Placid mayor: Electric repairs with rails may be possible

Says Oct. 2 National Grid inspection will tell

Lake Placid village Mayor Craig Randall (Photo provided by Craig Randall)

LAKE PLACID — National Grid will use equipment that can ride atop the rails to inspect the electric line and power poles that travel through a right-of-way that feeds electricity to this village.

The utility company will do so on Oct. 2, Lake Placid Mayor Craig Randall said.

This development comes after officials from the village, National Grid and DOT spoke in recent days about how to inspect severely damaged poles and locations along the line that this summer were identified as impaired and troublesome.

These discussions followed response in the past week from members of the public and supporters of the Adirondack Scenic Railroad who rebuked Randall’s claims that ripping up the rails would vastly facilitate electric improvements and fixes.

The future of the railroad corridor has been in limbo for some time. In April 2016, the Adirondack Railway Preservation Society, which operates seasonal tourist trains under the Adirondack Scenic Railroad name, filed a lawsuit that delayed the state ripping up the tracks between Lake Placid and Tupper Lake to build a multi-use recreational trail instead. On Wednesday, a judge sided with ARPS, finding that removing railroad infrastructure to construct a trail cannot be allowed in a travel corridor.

Speaking that same say, Randall provided further context with regard to what he’s been told about what kind of inspection and repair work can and can’t be done in remote locations along that right-of-way with the rails still in place.

Randall said National Grid told the village it does have the ability to access remote locations by riding the rails, but at the moment the company is only sure it’s possible for the purpose of doing further inspections of the electric company’s equipment, lines and power poles — not necessarily the larger repairs it deems necessary.

That said, Randall added that the Oct. 2 inspection will inform the involved parties more specifically on whether they will be able to transport the necessary repair equipment to these locations by way of rail-riding cars or if the repairs will require National Grid to use four-wheeled vehicles, which can’t traverse the rails and ties.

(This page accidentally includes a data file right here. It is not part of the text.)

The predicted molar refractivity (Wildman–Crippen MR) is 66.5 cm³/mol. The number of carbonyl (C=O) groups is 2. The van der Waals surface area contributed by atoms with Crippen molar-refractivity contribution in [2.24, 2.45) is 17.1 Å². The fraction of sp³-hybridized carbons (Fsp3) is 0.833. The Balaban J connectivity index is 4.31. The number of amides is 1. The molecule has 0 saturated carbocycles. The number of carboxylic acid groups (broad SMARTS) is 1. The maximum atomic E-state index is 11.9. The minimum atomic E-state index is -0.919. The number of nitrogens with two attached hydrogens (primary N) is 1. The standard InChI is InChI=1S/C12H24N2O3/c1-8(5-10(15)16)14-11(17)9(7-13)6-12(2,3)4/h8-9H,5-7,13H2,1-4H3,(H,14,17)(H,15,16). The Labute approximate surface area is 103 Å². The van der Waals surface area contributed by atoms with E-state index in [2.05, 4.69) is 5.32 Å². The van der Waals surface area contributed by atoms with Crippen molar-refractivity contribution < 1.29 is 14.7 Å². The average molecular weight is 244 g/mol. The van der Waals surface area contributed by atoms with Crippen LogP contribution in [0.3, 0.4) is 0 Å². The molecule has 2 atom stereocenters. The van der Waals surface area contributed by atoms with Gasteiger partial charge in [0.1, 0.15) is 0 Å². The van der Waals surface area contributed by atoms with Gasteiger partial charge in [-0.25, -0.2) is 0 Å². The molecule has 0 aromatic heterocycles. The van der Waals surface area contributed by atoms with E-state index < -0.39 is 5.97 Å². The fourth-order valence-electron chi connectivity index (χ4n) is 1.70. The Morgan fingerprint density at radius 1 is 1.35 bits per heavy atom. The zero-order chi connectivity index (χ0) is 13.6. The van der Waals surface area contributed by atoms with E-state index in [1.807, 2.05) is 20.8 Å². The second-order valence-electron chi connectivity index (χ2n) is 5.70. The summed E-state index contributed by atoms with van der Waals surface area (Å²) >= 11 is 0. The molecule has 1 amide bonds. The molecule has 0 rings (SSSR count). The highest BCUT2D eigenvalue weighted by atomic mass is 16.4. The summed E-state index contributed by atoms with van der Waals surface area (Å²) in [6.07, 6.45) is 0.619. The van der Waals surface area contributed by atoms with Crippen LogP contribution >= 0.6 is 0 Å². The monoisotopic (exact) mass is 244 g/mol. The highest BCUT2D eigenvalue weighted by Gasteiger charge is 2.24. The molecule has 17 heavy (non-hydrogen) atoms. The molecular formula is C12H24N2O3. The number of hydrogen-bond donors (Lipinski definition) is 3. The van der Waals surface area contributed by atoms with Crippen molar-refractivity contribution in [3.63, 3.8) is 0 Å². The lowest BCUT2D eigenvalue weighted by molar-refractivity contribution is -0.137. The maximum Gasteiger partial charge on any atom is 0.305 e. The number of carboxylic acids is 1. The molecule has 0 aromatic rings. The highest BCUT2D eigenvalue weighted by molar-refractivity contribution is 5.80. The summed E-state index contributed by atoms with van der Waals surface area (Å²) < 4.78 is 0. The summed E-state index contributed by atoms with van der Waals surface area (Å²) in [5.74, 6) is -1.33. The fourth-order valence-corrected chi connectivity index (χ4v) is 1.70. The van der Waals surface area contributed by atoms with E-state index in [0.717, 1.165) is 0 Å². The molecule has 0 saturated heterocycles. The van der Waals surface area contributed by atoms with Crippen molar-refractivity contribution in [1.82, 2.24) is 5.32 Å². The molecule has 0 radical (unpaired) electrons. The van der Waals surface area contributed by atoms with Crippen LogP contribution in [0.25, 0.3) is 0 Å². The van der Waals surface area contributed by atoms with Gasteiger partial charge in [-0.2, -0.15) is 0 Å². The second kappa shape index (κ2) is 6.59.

“As far as equipment needed to replace,” the mayor said, “National Grid doesn’t believe we have an agreement on how that can be done. It’s contingent what we learn on Oct. 2.”

The mayor also provided context for those who question how the 115-kilovolt line was installed in the late 1970s, considering the rails were in place then. Randall claimed the difference is that the line was not energized when it was installed, which allowed for rail cars to install the new line and its poles while power to the village remained on through the old 46-kilovolt line, which was eventually removed.

If fixes are needed currently, the mayor said, power would need to be shut off to Lake Placid via the 115-kilovolt line in order to ensure safety for those repairing the line, similar to what occurred one morning this summer when National Grid conducted repairs in a remote location.

“It is dangerous work for linemen unless you can do it under safe conditions,” Randall said.

The mayor added that if a larger, longer outage unexpectedly occurs due to a downed power line in a remote location — such as what happened in February’s 19-plus-hour outage — the rails likely would be in the way of four-wheeled vehicles — that is if, after the Oct. 2 inspection, the parties involved deem four-wheeled vehicles as the only way to get equipment in there other than electric workers carrying it in by foot, like they did in February.

Then again in June, the village lost power during a busy Sunday afternoon and evening of events.

Randal said railroad corridor access was one of several topics discussed at a meeting last week between officials from the village, town of North Elba, state Olympic Regional Development Authority and National Grid, among others.

“Cutting down a tree is complicated in the Adirondack Park,” Randall said Wednesday, “and it’s more complicated when you can’t get to it.”